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imports

 
Randall Twede
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i know this is a matter of opinion, but when to use *?
is 4 imports from a package enough to use *?
some people seem to want to list every single import explicitly. it helps the readability a little(i guess) unless you have dozens of them.
 
Saifuddin Merchant
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I'd always say explicitly import the class you need. Writing an import '*' leads to issue when a same name class becomes available in other package. (java.sql.date & java.util.date). Usually imports get out of the way in IDE & never bother you once the required classes are imported.
 
John Jai
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When you try to static import a class holding all constants use *

import static com.mypackage.data.MyApplicationConstants.*;

MyApplicationConstants is a class here
 
Tim Moores
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I generally switch to * once the number of classes imported from a package exceeds 3.
 
Rob Spoor
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I refuse to use * in non-test classes. There is just too much ambiguity with certain class names; java.util.Date vs java.sql.Date, java.io.FileFilter vs javax.swing.filechooser.FileFilter and java.util.List vs java.awt.List are just a few examples I've encountered numerous times.
 
Mohamed Sanaulla
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I think with specific imports the readability of the code also improves. One can identify the classes involved by looking at the imports. Wider imports are at time ambiguous.
 
Jesper de Jong
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There's a subtle future compatibility problem with using the * syntax.

Suppose you import java.util.* and you're also using a class named SomeClass (doesn't matter from which package that class comes). Then, suppose that in the next version of Java, there is a new class in the java.util package that by chance happens to be called SomeClass as well.

Now your code suddenly won't compile anymore on that new version of Java, because there's an ambiguity between your own SomeClass and the new java.util.SomeClass (which you are importing implicitly through the import java.util.*).

If you would have imported only those classes that you're really using from java.util (instead of importing java.util.*) you would not have had that problem.
 
Randall Twede
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thanks for the info and opinions. in the past i usually started like this:
import java.awt.*;
import java.awt.event.*;
import javax.swing.*;
then made explicit imports from other packages.
i think from now on i will only use * for the swing stuff. i mean all the classes start with J so not much chance of ambiguity. and i usually use a lot of them.
 
Matthew Brown
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I think one thing that really helps is IDE support. If I had to enter all the imports myself I'd use *, and stuff all the (good) arguments as to why it's a bad idea. But a modern IDE will enter the import for me when I use a new class. And it lets me collapse the list of imports if they get in the way.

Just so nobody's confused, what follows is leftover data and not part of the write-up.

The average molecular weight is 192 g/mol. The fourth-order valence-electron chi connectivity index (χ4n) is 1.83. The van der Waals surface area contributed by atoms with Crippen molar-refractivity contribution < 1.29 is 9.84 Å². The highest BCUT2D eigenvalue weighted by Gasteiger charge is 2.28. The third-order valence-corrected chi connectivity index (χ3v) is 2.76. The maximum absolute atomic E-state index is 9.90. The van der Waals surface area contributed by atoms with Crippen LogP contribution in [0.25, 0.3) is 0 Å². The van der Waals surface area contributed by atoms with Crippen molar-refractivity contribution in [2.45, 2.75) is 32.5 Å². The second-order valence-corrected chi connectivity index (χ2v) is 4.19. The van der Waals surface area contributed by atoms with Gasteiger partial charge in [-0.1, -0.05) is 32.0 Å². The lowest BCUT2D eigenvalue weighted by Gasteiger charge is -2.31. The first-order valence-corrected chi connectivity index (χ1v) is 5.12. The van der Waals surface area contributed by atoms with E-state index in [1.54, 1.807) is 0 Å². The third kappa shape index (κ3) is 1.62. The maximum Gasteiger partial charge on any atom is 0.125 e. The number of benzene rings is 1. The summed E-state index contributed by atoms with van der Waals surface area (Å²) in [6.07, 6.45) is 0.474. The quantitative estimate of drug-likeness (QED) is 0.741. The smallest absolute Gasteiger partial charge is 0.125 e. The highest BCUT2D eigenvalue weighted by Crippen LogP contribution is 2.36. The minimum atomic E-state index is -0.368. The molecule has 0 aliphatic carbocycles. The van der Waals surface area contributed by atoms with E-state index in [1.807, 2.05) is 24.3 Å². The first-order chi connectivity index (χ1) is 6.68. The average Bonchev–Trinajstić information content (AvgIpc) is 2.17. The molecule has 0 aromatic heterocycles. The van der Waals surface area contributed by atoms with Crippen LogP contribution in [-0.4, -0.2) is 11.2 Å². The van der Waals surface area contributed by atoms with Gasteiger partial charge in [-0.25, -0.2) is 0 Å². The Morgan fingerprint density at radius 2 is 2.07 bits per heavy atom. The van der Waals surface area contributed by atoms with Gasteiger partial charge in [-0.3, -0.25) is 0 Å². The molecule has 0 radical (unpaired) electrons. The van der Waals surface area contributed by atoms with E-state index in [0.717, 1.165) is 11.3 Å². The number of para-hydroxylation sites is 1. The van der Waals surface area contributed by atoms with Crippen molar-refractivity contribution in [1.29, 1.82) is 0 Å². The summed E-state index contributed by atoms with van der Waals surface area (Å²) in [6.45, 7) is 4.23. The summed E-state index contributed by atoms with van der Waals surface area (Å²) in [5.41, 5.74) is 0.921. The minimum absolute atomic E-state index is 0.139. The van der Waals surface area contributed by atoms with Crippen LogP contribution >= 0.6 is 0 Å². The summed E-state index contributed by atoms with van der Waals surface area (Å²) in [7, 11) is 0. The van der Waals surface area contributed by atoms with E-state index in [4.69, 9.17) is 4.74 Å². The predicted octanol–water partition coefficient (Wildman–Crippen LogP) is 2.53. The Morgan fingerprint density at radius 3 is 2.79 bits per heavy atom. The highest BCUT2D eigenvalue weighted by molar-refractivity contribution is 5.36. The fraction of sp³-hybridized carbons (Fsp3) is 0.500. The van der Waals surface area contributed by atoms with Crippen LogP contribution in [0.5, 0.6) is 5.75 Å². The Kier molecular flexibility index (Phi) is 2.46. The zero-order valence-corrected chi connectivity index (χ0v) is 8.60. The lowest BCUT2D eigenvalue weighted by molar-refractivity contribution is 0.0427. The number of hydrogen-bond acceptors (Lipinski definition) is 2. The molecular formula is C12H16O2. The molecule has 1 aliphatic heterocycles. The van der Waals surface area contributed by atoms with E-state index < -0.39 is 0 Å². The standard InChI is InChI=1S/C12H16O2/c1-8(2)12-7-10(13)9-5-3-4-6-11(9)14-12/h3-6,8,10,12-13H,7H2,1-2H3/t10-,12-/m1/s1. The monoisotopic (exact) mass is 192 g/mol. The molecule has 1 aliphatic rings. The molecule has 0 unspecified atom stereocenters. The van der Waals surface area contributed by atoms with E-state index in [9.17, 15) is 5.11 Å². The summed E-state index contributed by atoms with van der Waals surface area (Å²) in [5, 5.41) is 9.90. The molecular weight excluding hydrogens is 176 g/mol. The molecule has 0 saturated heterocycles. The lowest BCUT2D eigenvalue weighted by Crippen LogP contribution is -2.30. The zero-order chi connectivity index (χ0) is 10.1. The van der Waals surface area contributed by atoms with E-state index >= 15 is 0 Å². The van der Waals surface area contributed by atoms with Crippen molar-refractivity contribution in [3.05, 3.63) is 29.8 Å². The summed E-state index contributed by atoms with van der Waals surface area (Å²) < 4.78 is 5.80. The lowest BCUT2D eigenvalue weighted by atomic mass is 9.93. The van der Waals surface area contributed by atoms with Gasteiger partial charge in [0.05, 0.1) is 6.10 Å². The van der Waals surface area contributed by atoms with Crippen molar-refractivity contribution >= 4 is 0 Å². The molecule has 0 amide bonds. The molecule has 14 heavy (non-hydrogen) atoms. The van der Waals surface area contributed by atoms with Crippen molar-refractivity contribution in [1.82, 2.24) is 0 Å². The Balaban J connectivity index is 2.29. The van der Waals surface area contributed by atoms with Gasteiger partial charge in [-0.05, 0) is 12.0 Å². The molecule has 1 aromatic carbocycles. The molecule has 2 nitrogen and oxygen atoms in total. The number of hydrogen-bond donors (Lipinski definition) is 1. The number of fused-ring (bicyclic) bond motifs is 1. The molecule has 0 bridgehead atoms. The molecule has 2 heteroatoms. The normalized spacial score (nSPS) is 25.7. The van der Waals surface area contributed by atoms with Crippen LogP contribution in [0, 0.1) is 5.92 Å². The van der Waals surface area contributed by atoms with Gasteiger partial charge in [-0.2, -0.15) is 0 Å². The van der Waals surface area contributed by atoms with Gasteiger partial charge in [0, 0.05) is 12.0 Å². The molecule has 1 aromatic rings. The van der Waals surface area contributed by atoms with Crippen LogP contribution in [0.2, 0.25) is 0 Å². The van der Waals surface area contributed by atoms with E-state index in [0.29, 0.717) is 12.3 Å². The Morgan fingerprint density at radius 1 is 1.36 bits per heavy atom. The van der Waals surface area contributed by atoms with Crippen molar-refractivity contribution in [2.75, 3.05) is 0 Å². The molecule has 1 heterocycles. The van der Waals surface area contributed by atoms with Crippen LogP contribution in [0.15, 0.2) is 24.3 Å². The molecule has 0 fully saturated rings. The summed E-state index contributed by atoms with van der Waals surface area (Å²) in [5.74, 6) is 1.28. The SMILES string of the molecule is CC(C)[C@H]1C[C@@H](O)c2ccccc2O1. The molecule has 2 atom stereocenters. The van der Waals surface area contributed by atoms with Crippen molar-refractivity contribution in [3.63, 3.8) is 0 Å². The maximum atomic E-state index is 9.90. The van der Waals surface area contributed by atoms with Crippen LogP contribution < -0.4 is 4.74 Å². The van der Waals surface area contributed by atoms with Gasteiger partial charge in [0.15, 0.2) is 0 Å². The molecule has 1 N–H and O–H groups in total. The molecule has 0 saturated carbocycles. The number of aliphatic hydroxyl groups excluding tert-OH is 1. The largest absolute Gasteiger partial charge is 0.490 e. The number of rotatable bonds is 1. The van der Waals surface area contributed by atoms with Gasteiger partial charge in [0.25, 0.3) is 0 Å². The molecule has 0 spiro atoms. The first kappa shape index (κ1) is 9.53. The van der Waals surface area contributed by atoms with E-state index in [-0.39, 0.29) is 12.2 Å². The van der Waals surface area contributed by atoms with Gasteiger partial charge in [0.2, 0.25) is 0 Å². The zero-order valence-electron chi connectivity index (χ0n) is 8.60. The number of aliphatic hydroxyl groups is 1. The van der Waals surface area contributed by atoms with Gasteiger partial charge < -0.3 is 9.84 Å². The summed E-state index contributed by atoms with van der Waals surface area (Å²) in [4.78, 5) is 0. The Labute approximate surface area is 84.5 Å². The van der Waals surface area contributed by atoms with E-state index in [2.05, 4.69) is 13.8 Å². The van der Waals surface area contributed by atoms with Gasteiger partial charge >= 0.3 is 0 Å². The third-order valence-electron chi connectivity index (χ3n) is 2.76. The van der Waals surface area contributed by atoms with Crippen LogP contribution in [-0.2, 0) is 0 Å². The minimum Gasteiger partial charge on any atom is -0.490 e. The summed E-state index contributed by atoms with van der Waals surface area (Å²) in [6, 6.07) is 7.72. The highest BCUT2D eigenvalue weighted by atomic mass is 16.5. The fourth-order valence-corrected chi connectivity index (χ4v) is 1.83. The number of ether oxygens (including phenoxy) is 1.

Brian Burress
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I tend to do fully qualified import statements as well - as stated, tools such as Eclipse makes it easy. Also leaning on Eclipse, I try to keep the import statements 'clean' by deleting off the imports which are no longer referenced in the class.
 
Rob Spoor
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Matthew Brown wrote:I think one thing that really helps is IDE support. If I had to enter all the imports myself I'd use *, and stuff all the (good) arguments as to why it's a bad idea. But a modern IDE will enter the import for me when I use a new class. And it lets me collapse the list of imports if they get in the way.

Plus you can configure most IDEs to automatically use * after the number of imports from one package exceeds a configurable threshold. I set my threshold to 99 or some other high value. I just have to press Ctrl+Shift+O and all imports are corrected, including the removal of unused imports.
 
Saifuddin Merchant
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Rob Spoor wrote:I just have to press Ctrl+Shift+O and all imports are corrected, including the removal of unused imports.


"Eclipse"!! Of course it was a no brainier after you look at Rob's bumper stickers

 
Rob Spoor
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Uhm, yeah. Although I assume that other IDEs have similar functionality, possibly with a different key combination.
 
Randall Twede
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call me "old school" but i have never really liked IDE's

it is probably because the first one i used, Forte, took about 10 minutes to load(run) on my Pentium 1
i didn't like the full class names for everything either
 
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